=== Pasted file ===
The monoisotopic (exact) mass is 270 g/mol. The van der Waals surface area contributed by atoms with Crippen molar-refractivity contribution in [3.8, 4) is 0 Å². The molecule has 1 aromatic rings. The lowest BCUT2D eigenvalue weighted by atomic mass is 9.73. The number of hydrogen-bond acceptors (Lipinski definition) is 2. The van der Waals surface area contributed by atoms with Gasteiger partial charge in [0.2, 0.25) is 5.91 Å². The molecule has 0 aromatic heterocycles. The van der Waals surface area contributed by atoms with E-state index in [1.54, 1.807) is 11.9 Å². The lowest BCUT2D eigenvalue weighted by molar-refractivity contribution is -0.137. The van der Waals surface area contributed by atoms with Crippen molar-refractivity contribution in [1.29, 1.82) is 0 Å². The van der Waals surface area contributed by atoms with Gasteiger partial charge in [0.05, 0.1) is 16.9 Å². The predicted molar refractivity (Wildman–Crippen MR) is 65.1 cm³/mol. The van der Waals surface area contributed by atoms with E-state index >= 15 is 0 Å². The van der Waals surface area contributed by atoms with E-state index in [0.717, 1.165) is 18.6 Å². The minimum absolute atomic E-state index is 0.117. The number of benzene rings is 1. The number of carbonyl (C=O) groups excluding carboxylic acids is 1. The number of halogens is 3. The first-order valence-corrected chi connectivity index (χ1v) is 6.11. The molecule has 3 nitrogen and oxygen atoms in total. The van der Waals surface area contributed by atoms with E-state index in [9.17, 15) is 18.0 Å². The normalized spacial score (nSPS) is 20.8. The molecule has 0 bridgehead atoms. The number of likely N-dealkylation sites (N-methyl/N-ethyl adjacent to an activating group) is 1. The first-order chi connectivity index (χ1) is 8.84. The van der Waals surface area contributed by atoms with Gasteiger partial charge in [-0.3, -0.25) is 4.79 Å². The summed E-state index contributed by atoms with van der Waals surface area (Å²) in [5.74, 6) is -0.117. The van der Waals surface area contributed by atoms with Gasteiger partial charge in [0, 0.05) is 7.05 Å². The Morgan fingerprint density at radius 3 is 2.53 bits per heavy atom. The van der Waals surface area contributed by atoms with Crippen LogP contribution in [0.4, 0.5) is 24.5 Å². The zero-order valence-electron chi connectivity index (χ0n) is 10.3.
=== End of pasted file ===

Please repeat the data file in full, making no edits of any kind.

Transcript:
The monoisotopic (exact) mass is 270 g/mol. The van der Waals surface area contributed by atoms with Crippen molar-refractivity contribution in [3.8, 4) is 0 Å². The molecule has 1 aromatic rings. The lowest BCUT2D eigenvalue weighted by atomic mass is 9.73. The number of hydrogen-bond acceptors (Lipinski definition) is 2. The van der Waals surface area contributed by atoms with Gasteiger partial charge in [0.2, 0.25) is 5.91 Å². The molecule has 0 aromatic heterocycles. The van der Waals surface area contributed by atoms with E-state index in [1.54, 1.807) is 11.9 Å². The lowest BCUT2D eigenvalue weighted by molar-refractivity contribution is -0.137. The van der Waals surface area contributed by atoms with Crippen molar-refractivity contribution in [1.29, 1.82) is 0 Å². The van der Waals surface area contributed by atoms with Gasteiger partial charge in [0.05, 0.1) is 16.9 Å². The predicted molar refractivity (Wildman–Crippen MR) is 65.1 cm³/mol. The van der Waals surface area contributed by atoms with E-state index >= 15 is 0 Å². The van der Waals surface area contributed by atoms with E-state index in [0.717, 1.165) is 18.6 Å². The minimum absolute atomic E-state index is 0.117. The number of benzene rings is 1. The number of carbonyl (C=O) groups excluding carboxylic acids is 1. The number of halogens is 3. The first-order valence-corrected chi connectivity index (χ1v) is 6.11. The molecule has 3 nitrogen and oxygen atoms in total. The van der Waals surface area contributed by atoms with E-state index in [9.17, 15) is 18.0 Å². The normalized spacial score (nSPS) is 20.8. The molecule has 0 bridgehead atoms. The number of likely N-dealkylation sites (N-methyl/N-ethyl adjacent to an activating group) is 1. The first-order chi connectivity index (χ1) is 8.84. The van der Waals surface area contributed by atoms with Gasteiger partial charge in [-0.3, -0.25) is 4.79 Å². The summed E-state index contributed by atoms with van der Waals surface area (Å²) in [5.74, 6) is -0.117. The van der Waals surface area contributed by atoms with Gasteiger partial charge in [0, 0.05) is 7.05 Å². The Morgan fingerprint density at radius 3 is 2.53 bits per heavy atom. The van der Waals surface area contributed by atoms with Crippen LogP contribution in [0.4, 0.5) is 24.5 Å². The zero-order valence-electron chi connectivity index (χ0n) is 10.3.